Their Origin

The Pharisees - Jewish Leaders in the First Century AD.

Origin of the Pharisees

During the time of Zerubbabel and Ezra there was a clear call to separation from foreigners and anything unclean. Some verses that clearly indicate separation during this time period is:

Ezra 6:21 "Then the children of Israel who had returned from the captivity ate together with all who had separated themselves from the filth of the nations of the land in order to seek the LORD God of Israel."

Neh 9:2 "Then those of Israelite lineage separated themselves from all foreigners; and they stood and confessed their sins and the iniquities of their fathers."

Although it is not absolutely clear when the name of "Pharisees" had actually been given to a religious group within Judaism, it seems like during these early times there were those who had intended to preserve the Law by having a stricter view of uncleanness, not only from the uncleanness of the heathen but from that with which they believed had affected the great portion of Israel.

As the priests and scribes were attempting to determine the inner development of Judaism after the captivity they apparently became more and more separated from the ways of the foreigners as the Lord had prescribed.

Sometime during the Maccabean period, groups within Judaism had sharply contrasted with each other and two religious parties were developed from them. The Sadducean party came from the ranks of the priests, the party of the Pharisees from the scribes. The Pharisees were more concerned with legal issues and the Sadducees with their social position.

It appears that during the Greek period, the chief priests and rulers of the people began to neglect the law; the Pharisees united themselves and became an association that made a duty of the law's meticulous observance.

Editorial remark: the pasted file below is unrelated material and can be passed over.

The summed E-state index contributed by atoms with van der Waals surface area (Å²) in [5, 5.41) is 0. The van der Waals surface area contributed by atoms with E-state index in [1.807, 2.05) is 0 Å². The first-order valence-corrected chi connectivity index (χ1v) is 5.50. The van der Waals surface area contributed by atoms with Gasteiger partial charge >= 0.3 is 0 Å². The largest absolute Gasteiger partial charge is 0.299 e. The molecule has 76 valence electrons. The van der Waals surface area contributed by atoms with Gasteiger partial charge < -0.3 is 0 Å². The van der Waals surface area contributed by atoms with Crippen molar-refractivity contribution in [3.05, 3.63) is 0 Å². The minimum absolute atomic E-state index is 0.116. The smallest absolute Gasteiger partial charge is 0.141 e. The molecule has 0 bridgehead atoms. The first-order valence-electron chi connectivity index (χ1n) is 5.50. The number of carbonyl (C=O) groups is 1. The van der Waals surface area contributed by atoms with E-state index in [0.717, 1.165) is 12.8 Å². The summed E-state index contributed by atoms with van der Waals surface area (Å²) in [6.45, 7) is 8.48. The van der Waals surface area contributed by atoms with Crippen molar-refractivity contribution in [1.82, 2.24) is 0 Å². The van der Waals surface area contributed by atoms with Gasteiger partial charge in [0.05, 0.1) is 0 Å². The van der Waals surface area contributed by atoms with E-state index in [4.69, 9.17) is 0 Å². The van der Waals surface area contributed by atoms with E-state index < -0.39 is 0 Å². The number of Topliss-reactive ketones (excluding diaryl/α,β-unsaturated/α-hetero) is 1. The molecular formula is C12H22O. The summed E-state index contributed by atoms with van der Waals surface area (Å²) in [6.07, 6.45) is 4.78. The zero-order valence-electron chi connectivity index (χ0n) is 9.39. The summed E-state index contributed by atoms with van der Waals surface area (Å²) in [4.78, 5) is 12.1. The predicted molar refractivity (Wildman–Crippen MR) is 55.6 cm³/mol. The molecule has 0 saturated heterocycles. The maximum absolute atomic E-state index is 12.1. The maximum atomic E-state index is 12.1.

They appear in the time of John Hyrcanus (135-105 B.C.) under the name of "Pharisees," no longer on the side of the Maccabees but in hostile opposition to them, because the Maccabeans' chief concern was no longer the carrying out of the law but extending their own political power.

The Pharisees had won the favor of the nation, and even Queen Alexandra, recognizing religious authority and seeking her own peace for her people, abandoned the power to the Pharisees even though Alexander Jannaeus had tried to exterminate them with the sword. This was a major turning point which brought the whole conduct of internal affairs into their hands. All the decrees of the Pharisees put away by Hyrcanus were reintroduced, and they completely ruled the public life of the nation. This continued for generations to come.

Even with the changes of government under the Romans and Herodians the Pharisees maintained their spiritual authority. Although the Sadducean high priests were at the head of the Sanhedrin, the decisive influence upon public affairs was in the hands of the Pharisees.

This is an interesting quote from Emil Schurer:

"They had the bulk of the nation as their ally, and women especially were in their hands. They had the greatest influence upon the congregations, so that all acts of public worship, prayers, and sacrifices were performed according to their injunctions. Their sway over the masses was so absolute that they could obtain a hearing even when they said anything against the king or the high priest, consequently they were the most capable of counteracting the design of the kings. Hence, too, the Sadducees, in their official acts, adhered to the demands of the Pharisees, because otherwise the multitude would not have tolerated them"

-Schurer, History of the Jewish People in the Time of Christ, Part. 2, 2:28). Edinburgh: T. & T. Clark, July 1987..